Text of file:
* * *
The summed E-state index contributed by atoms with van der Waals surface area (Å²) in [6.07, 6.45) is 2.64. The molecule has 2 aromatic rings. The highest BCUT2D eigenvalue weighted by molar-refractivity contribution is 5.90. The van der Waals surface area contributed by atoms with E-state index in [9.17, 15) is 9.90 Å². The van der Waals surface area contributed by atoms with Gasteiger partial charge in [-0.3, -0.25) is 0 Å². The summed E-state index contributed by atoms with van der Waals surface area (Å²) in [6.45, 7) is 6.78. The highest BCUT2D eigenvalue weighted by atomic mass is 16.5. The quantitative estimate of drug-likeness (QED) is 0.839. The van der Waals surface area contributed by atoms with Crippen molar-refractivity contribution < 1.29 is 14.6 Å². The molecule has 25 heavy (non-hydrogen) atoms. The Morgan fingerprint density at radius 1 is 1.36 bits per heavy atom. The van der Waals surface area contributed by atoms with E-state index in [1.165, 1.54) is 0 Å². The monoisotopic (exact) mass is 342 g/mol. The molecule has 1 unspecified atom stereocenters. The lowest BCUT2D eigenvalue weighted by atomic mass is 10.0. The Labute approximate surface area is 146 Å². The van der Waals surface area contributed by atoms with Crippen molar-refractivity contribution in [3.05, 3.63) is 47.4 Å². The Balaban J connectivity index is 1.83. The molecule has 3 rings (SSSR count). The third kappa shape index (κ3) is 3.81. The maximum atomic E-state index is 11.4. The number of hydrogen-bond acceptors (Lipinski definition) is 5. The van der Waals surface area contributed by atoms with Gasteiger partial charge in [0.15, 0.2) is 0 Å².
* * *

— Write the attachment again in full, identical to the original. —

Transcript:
The summed E-state index contributed by atoms with van der Waals surface area (Å²) in [6.07, 6.45) is 2.64. The molecule has 2 aromatic rings. The highest BCUT2D eigenvalue weighted by molar-refractivity contribution is 5.90. The van der Waals surface area contributed by atoms with E-state index in [9.17, 15) is 9.90 Å². The van der Waals surface area contributed by atoms with Gasteiger partial charge in [-0.3, -0.25) is 0 Å². The summed E-state index contributed by atoms with van der Waals surface area (Å²) in [6.45, 7) is 6.78. The highest BCUT2D eigenvalue weighted by atomic mass is 16.5. The quantitative estimate of drug-likeness (QED) is 0.839. The van der Waals surface area contributed by atoms with Crippen molar-refractivity contribution < 1.29 is 14.6 Å². The molecule has 25 heavy (non-hydrogen) atoms. The Morgan fingerprint density at radius 1 is 1.36 bits per heavy atom. The van der Waals surface area contributed by atoms with E-state index in [1.165, 1.54) is 0 Å². The monoisotopic (exact) mass is 342 g/mol. The molecule has 1 unspecified atom stereocenters. The lowest BCUT2D eigenvalue weighted by atomic mass is 10.0. The Labute approximate surface area is 146 Å². The van der Waals surface area contributed by atoms with Crippen molar-refractivity contribution in [3.05, 3.63) is 47.4 Å². The Balaban J connectivity index is 1.83. The molecule has 3 rings (SSSR count). The third kappa shape index (κ3) is 3.81. The maximum atomic E-state index is 11.4. The number of hydrogen-bond acceptors (Lipinski definition) is 5. The van der Waals surface area contributed by atoms with Gasteiger partial charge in [0.15, 0.2) is 0 Å².